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Wreck Of Missing WWII Warship Found Off The Coast Of The Solomon Islands

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Aliyah Kovner

Science Writer

clockMar 21 2018, 17:44 UTC

First launched in October 1941, the Juneau was a brand-new ship when it was sunk during a battle against a Japanese fleet near the Solomon Islands in November 1942. Wikimedia Commons

Seventy-six years after it was sunk by a Japanese torpedo during the battle of Guadalcanal, the remains of the USS Juneau were finally found by a shipwreck survey team led by Microsoft co-founder Paul Allen.

While exploring the South Pacific waters near the Solomon Islands on March 17, sonar readings from the research vessel Petrel’s autonomous underwater vehicle (AUV) detected signs of the warship at a depth 4,200 meters (13,780 feet). When they deployed their camera-mounted underwater vehicle to the site the next day, the team was able to visually confirm that the object was the Juneau.

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The R/V Petrel team confirming their discovery is the USS Juneau. Video credit: Paul G. Allen

The tragic story behind the light cruiser ship’s destruction on November 13, 1942, became a rallying cry for allied naval forces at the time.

Early that morning, an outnumbered force of American ships, assigned to chaperone a group of cargo and transport vessels, had to battle against an attacking fleet of two Japanese battleships and about 18 smaller ships. The Juneau was hit on the port side by a torpedo and subsequently withdrew alongside the other damaged ships, the Helena and the San Francisco.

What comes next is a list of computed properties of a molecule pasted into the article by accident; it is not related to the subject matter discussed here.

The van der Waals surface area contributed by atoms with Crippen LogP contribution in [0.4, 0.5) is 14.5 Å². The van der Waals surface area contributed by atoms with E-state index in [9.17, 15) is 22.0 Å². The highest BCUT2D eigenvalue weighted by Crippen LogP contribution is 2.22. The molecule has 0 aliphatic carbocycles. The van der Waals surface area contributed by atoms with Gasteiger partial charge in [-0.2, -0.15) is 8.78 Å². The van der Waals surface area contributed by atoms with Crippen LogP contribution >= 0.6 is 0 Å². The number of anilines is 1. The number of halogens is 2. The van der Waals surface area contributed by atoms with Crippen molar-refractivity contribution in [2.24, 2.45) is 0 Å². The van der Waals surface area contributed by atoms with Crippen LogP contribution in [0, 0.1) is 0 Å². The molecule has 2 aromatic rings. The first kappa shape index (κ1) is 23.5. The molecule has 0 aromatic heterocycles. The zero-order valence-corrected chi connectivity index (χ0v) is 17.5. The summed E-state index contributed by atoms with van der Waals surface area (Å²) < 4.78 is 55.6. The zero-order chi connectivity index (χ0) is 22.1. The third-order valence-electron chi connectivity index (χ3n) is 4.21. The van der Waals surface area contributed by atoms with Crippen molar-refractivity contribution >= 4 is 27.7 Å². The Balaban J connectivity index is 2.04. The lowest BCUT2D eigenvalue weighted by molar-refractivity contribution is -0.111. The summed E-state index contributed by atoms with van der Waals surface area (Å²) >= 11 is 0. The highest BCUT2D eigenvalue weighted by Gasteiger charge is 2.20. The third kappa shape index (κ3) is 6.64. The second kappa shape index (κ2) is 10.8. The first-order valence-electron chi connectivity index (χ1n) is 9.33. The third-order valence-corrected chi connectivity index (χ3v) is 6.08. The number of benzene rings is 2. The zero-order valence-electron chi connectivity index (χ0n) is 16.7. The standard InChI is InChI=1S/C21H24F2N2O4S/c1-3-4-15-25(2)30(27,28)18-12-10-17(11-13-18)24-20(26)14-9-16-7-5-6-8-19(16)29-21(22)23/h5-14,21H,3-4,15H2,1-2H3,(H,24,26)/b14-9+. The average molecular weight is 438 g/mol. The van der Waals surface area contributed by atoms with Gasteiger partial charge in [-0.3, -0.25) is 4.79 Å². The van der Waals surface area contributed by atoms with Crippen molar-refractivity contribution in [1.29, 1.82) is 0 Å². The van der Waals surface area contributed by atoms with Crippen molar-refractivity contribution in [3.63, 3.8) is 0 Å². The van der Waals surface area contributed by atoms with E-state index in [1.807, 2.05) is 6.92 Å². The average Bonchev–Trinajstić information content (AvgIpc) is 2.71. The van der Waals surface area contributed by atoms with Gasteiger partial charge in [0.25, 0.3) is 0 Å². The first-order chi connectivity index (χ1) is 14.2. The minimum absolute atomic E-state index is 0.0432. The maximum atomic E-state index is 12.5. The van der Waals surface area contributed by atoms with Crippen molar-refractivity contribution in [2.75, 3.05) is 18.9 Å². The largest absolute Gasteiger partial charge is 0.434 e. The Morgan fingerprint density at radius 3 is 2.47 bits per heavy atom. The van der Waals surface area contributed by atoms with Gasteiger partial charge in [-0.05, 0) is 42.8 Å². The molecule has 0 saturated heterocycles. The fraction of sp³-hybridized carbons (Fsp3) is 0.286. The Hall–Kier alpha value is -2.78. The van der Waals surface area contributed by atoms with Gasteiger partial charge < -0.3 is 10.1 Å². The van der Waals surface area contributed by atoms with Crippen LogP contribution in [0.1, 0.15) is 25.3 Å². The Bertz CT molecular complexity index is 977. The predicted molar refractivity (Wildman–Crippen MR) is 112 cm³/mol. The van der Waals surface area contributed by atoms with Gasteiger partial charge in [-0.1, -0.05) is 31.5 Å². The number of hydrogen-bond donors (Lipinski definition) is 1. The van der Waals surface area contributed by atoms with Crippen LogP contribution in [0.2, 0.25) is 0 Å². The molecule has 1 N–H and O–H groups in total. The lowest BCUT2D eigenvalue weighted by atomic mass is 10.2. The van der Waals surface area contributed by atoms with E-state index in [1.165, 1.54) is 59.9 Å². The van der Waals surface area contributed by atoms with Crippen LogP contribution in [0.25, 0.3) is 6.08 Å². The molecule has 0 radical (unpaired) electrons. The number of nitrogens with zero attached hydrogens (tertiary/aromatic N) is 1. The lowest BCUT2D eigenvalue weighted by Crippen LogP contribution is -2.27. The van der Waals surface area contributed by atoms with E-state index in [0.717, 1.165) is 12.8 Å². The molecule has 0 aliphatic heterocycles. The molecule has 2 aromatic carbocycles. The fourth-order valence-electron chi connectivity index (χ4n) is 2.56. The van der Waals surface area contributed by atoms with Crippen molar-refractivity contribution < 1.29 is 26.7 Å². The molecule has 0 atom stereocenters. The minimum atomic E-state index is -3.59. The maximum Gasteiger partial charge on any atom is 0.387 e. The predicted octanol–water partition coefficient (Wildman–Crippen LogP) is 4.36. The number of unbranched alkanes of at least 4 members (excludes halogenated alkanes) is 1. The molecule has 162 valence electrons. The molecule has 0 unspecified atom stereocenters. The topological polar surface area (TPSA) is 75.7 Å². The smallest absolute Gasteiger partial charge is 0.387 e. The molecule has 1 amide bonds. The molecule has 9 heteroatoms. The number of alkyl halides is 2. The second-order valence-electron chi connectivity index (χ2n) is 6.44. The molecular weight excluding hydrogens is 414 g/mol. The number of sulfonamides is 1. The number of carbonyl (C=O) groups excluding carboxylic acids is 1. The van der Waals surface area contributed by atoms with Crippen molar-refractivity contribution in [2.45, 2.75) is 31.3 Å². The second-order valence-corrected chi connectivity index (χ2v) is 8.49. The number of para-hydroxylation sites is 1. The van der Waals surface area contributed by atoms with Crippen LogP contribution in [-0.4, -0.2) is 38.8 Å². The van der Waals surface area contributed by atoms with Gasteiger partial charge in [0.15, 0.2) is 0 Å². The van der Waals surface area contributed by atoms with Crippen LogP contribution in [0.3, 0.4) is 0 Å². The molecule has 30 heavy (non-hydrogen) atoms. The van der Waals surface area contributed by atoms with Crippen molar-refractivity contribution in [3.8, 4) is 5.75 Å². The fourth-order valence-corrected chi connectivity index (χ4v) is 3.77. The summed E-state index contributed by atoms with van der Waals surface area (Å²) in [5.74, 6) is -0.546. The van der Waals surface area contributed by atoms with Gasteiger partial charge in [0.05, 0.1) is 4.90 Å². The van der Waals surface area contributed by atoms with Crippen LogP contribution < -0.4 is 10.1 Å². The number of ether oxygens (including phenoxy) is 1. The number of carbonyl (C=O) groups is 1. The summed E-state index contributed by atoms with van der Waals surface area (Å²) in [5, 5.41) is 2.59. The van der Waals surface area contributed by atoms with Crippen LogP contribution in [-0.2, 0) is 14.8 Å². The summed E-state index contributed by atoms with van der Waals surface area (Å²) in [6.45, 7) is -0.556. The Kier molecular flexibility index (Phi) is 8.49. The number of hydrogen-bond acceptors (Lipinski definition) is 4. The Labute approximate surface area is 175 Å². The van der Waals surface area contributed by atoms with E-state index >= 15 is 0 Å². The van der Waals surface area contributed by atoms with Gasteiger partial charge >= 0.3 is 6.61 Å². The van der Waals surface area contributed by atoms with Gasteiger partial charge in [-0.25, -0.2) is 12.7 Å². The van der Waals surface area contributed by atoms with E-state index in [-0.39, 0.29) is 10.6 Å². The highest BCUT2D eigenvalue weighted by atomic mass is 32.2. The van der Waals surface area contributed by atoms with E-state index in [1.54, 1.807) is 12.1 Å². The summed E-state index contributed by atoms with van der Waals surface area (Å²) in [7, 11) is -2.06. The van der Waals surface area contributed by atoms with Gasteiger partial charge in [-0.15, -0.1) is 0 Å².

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As the Juneau tried to leave the area, it was hit by a second torpedo in the same location. Following a huge explosion, the ship broke in two and sank within 20 to 30 seconds.

Of the 687 men on board, only 10 crew members were rescued from the water, although historians estimate that 115 actually survived the explosion. Due to the danger of the ongoing fight, nearby American ships were unable to rescue the crew immediately after the Juneau went down. And due to the continued presence of the Japanese fleet, rescuers waited 8 days to return; at which point many had died in the water. Among the dead were five siblings known as the Sullivan brothers. Wanting to serve together or not at all, the Navy honored their request by willfully ignoring their own ban against family members being assigned to the same ship.

In death, the Iowa-born Sullivans were transformed into folk heroes. Enlistment posters featured an image of the smiling, uniform-clad brothers were created shortly after, bearing the call to action: “They did their part”.

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Wikimedia Commons

“We certainly didn’t plan to find the Juneau on St Patrick’s Day. The variables of these searches are just too great,” said Robert Kraft, director of subsea operations for Paul Allen, in the organization’s announcement. “But finding the USS Juneau on St Patrick’s Day is an unexpected coincidence to the Sullivan brothers [who were of Irish heritage] and all the service members who were lost 76 years ago.”

Kraft and his colleagues have previously used the advanced technology-equipped research vessel Petrel to discover remains of the USS Lexington, USS Indianapolis, USS Ward, and the Japanese battleship Musashi, among others.

Footage of the USS Juneau wreckage. Video credit: Paul G. Allen 


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